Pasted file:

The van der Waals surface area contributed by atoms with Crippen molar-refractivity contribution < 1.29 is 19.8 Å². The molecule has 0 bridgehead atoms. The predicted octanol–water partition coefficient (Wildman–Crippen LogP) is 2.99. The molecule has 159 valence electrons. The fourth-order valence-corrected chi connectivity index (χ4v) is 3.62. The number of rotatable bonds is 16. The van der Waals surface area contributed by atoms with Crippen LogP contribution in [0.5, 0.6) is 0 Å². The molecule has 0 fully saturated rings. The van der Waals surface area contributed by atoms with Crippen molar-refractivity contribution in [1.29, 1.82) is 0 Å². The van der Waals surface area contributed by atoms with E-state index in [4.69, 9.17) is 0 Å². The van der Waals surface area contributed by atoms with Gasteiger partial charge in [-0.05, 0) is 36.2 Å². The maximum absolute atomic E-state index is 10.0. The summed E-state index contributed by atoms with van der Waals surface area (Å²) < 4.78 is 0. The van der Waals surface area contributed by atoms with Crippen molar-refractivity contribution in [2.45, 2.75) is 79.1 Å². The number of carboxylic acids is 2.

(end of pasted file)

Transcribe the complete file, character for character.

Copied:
The van der Waals surface area contributed by atoms with Crippen molar-refractivity contribution < 1.29 is 19.8 Å². The molecule has 0 bridgehead atoms. The predicted octanol–water partition coefficient (Wildman–Crippen LogP) is 2.99. The molecule has 159 valence electrons. The fourth-order valence-corrected chi connectivity index (χ4v) is 3.62. The number of rotatable bonds is 16. The van der Waals surface area contributed by atoms with Crippen LogP contribution in [0.5, 0.6) is 0 Å². The molecule has 0 fully saturated rings. The van der Waals surface area contributed by atoms with Crippen molar-refractivity contribution in [1.29, 1.82) is 0 Å². The van der Waals surface area contributed by atoms with E-state index in [4.69, 9.17) is 0 Å². The van der Waals surface area contributed by atoms with Gasteiger partial charge in [-0.05, 0) is 36.2 Å². The maximum absolute atomic E-state index is 10.0. The summed E-state index contributed by atoms with van der Waals surface area (Å²) < 4.78 is 0. The van der Waals surface area contributed by atoms with Crippen molar-refractivity contribution in [2.45, 2.75) is 79.1 Å². The number of carboxylic acids is 2.